Training in the urban Karura forest just northwest of the heart of Nairobi in an attempt to retain the “strong lungs” that comes from breathing in the thin air of Kenya’s high-plateau altitude, the Kenyan Olympics team is preparing for the July 27 – Aug. 12 Games in London.
Most of the team members belong to a single ethnic group. Indeed, most of the athletes come from one particular town. Yet, the recent ethnic violence that has emanated from the town of Eldoret in the Rift Valley – driven by a combination of political ambition and ethnic resentment – makes the dominance of ethnic Kalenjins on the Kenyan Olympic team a matter of some concern. Will Kenyans set aside ethnic differences during the Olympic games, and unify as one nation?
“When the games begin, Kenyan will sit together as citizens of one country and cheer their runners,” says Ben Mutsotso, a sociologist at the University of Nairobi. “The games bring us a sense of pride, fame, and unity to all Kenyans regardless of their tribes, race, or class. That will benefit peace.”
Four years ago, Kenya descended into a bloody post-election violence following a dispute over a tightly contested presidential election. The violence erupted Dec. 28, after President Mwai Kibaki, from the Kikuyu tribe was declared the winner and Raila Odinga, from the Luo tribe. Later the prime minister said the polls had been stolen.
Within hours, the Rift Valley town of Eldoret erupted in flames, as youth from the Kalenjin tribe, who had supported Mr. Odinga and his Kalenjin allies, attacked their Kikuyu neighbors, who were presumed to be supporters of Mr. Kibaki. Kikuyu youth in Kenya’s Central Province responded soon afterward with attacks on Luo and Kalenjin neighbors. Some 1,300 people were killed and 600,000 displaced from their homes, before both sides settled down to negotiations to form a coalition government.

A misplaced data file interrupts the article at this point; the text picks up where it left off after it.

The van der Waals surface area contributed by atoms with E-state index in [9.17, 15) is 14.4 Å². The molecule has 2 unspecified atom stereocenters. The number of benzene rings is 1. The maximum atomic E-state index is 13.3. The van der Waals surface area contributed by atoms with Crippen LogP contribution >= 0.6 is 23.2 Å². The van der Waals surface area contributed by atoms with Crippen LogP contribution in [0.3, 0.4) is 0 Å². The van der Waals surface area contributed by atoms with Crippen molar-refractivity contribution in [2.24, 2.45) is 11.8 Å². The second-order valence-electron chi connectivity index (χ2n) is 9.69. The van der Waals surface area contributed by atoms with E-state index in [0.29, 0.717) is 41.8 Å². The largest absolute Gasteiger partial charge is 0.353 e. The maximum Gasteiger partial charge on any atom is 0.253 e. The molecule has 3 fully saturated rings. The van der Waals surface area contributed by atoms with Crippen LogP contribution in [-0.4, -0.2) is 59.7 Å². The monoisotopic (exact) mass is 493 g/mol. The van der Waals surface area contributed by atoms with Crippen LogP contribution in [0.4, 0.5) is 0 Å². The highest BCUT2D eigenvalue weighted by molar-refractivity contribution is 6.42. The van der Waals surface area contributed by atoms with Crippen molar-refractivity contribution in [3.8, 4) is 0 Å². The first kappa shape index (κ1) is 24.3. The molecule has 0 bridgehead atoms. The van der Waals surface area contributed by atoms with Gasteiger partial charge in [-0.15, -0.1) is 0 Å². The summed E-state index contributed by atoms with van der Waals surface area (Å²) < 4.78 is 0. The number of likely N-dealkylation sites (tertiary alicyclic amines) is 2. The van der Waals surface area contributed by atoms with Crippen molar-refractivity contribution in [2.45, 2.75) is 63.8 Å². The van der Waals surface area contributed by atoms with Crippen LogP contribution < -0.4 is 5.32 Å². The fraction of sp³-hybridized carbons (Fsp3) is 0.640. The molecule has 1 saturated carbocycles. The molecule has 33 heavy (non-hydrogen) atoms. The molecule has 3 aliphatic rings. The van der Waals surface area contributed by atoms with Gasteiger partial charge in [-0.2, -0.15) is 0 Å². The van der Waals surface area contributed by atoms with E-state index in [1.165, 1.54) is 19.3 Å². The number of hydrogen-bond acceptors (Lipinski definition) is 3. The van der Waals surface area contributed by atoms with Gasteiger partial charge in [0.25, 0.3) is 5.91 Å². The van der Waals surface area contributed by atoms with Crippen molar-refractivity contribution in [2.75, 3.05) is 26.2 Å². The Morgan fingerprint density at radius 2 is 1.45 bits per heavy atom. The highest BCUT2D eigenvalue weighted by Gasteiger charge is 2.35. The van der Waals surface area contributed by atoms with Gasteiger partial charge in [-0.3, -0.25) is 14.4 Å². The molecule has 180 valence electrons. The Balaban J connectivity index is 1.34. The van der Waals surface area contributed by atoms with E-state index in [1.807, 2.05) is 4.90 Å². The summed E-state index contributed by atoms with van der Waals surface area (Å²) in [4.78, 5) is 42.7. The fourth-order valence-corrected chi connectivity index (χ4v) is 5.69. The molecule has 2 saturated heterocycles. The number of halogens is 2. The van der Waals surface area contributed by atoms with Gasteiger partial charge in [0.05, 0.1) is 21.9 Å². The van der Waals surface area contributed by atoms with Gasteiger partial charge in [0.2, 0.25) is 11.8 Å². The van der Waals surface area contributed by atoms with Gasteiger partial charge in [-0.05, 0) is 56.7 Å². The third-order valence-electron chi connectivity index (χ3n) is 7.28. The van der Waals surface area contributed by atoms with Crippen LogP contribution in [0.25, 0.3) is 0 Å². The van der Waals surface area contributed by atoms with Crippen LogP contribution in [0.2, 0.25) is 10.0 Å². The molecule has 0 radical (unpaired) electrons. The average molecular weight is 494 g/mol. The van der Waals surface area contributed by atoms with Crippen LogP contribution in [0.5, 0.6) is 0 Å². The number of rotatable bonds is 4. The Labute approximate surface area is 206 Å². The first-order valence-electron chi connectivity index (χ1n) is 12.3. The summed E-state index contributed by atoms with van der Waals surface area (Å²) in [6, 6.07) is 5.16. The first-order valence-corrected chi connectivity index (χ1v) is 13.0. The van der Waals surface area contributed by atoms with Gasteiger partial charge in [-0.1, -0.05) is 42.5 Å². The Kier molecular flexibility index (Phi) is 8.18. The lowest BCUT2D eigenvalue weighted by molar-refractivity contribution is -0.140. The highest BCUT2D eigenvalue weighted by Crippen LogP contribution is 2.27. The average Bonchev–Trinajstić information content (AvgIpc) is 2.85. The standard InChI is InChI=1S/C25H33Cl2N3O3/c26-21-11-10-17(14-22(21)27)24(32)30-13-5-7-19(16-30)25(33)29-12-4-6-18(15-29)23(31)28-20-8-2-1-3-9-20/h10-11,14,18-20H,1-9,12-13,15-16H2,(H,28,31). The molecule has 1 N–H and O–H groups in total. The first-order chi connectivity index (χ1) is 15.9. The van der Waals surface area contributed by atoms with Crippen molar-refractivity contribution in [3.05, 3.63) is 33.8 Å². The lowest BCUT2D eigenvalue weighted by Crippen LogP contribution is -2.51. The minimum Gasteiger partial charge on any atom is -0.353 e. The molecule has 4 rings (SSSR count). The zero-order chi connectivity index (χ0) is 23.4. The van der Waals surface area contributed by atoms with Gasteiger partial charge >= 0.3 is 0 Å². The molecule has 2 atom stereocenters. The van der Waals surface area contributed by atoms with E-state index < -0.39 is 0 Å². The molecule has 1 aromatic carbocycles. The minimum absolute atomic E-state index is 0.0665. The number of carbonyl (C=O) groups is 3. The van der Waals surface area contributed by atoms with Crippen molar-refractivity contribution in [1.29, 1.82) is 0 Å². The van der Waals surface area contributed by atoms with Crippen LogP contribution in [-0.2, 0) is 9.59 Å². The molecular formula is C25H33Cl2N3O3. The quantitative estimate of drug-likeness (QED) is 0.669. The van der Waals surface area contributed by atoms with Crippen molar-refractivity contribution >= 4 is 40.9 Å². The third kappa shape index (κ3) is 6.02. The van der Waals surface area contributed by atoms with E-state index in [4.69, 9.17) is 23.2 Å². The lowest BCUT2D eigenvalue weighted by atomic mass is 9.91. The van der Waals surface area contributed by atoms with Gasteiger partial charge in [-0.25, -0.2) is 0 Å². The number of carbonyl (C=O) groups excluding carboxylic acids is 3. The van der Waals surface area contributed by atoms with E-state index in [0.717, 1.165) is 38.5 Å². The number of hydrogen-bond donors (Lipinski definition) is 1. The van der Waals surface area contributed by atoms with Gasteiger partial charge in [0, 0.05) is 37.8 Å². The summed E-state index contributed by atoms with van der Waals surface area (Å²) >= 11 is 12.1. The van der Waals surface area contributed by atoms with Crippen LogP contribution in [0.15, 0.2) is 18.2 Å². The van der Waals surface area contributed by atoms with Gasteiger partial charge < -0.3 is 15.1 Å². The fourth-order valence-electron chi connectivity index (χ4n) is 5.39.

Even today, thousands of displaced Kenyans live in displacement camps around Eldoret and Kapsabet, but the government hopes these people will return to their homes ahead of the next general elections, scheduled for March 2013. Church pastors and community leaders have attempted to open lines of dialogue between the various communities, but civic activists say that the Olympic Games this summer could be a building block for bridging the remaining gap between these communities.
“The games will present a moment for all Kenyans to unite in cheering the team without thinking of their tribal background,” says Col. Benjamin Muema, the spokesperson of the Political Parties Collaborative Leaders Forum, an umbrella body for Kenya's political parties. “I think we need to galvanize that as we approach the elections.”
In practice, Kenyans do tend to unite around their sports figures, regardless of ethnicity. In 2008, despite the violence, Kenyans across the country united in front of television screens to cheer on their team at the Olympics in Beijing. And while Kalenjins do dominate the Kenyan team, athletes from other ethnic groups -- such as middle-distance runner David Rudisha (a Maasai) and 1500-meters runner Helen Obiri (a Kisii) -- help to spread out the pride.
For Douglas Wakiihuri, a former long distance runner, who won Kenya’s first gold medal in the Marathon in the 1987 World Athletic Championship in Rome, the question is whether that unity can continue after the games. “There already some fears, but as a nation we should carry that spirit of unity to the elections,” he said.
Political campaigns in the past have often reminded Kenyans of their ethnic resentments, with one ethnic group complaining about the supposed economic and political advantages of other ethnic groups, and some Kenyan politicians have already started campaigning for the March 2013 elections. Civic activists say these politicians should borrow a page from the Olympic athletes’ playbook and set aside their ethnic identities to work for the advancement of the country.
“Maybe we should have the politicians train with the athletes, so that they can learn something about unity,” says Colonel Muema.